Volunteerism has been relied upon by many organizations. Unfortunately, for communities that rely on volunteers to run a fire department, the rate of volunteering has declined significantly. Previous researchers have suggested that psychological burnout leads to a decrease in desirable behaviors, however, there has been no data examining burnout in volunteer firefighters. Researchers have suggested there are relationships between personality traits and volunteering behavior, as well as personal values and volunteering behavior.
The current study was designed to identify relationships between response rates to fire calls and personality traits, as well personal values. Also, the present study examined the efficacy of an Acceptance and Commitment Therapy (ACT) focused values intervention to increase the response rates of volunteer firefighters to fire calls as well as decrease burnout. Volunteers from multiple fire departments across Long Island, NY were recruited for participation (n = 40). Subjects completed a demographics questionnaire, the Portrait Values Questionnaire, the Big Five Inventory, and the Maslach Burnout Inventory-General Survey. Subjects participated in an activity aimed at clarifying their personal value of being a volunteer firefighter. The data were analyzed to determine the efficacy of the values intervention.
It was hypothesized that volunteers who participated in the values intervention would have an increase in response rate, as well as a decrease in burnout as measured by the Maslach Burnout Inventory. The researcher also investigated whether or not personality traits have a mediational effect on burnout and response rate.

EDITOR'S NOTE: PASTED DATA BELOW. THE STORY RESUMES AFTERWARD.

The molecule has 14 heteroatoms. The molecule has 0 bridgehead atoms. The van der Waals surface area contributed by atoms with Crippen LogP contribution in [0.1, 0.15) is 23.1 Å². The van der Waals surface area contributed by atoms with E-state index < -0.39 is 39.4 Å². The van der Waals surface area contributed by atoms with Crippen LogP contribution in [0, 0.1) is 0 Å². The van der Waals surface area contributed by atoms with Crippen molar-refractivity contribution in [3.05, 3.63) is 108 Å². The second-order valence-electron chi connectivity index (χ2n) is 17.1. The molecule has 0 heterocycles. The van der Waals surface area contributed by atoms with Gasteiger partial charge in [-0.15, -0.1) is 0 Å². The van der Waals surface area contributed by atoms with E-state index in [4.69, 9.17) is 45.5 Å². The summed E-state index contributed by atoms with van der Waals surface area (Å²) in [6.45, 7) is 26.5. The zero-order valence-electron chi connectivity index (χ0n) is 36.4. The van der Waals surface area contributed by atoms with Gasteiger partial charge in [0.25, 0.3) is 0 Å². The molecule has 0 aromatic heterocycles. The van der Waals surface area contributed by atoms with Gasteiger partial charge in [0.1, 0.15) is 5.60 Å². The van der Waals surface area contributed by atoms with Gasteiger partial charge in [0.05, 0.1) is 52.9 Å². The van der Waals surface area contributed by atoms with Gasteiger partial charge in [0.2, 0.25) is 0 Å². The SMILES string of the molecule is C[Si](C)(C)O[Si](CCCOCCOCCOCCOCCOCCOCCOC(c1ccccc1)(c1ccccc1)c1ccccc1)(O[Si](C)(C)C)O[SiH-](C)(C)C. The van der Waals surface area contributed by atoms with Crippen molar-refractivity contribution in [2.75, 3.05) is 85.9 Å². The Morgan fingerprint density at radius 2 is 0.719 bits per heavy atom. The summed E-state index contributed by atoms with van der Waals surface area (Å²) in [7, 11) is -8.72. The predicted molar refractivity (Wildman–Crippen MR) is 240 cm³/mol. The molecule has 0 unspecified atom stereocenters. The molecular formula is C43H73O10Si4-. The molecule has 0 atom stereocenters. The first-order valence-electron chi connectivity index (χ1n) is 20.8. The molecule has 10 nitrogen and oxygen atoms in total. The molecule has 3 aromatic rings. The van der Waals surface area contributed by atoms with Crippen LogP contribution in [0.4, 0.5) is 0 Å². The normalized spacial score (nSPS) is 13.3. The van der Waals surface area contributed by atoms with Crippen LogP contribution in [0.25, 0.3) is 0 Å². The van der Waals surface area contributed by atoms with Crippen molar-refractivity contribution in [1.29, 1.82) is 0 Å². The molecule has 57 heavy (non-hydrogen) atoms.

Results demonstrated that following ACT-focused values intervention response rate to fire calls significantly increased and scores on the Cynicism and Exhaustion subscales of the Maslach Burnout Inventory significantly decreased. Also, results showed significant relationships between the personality traits of Extraversion, Agreeableness and Conscientiousness and response rates, however, failed to show a relationship between personal values and response rates.
Future research could examine the efficacy of a more comprehensive ACT intervention on response rates and burnout in various first responders. Future researchers might consider the development of a protocol to decrease burnout among first responders. Also, future research should examine the predictive ability of personality traits on first responder behavior.
|Advisor:||Barnes, Michael J., O'Brien, Richard M.|
|Commitee:||Dill, Charles A., Schare, Mitchell L., Ward-Ciesielski, Erin|
|School Location:||United States -- New York|
|Source:||DAI-B 77/10(E), Dissertation Abstracts International|
|Keywords:||Burnout, Firefighters, Response rates, Values|
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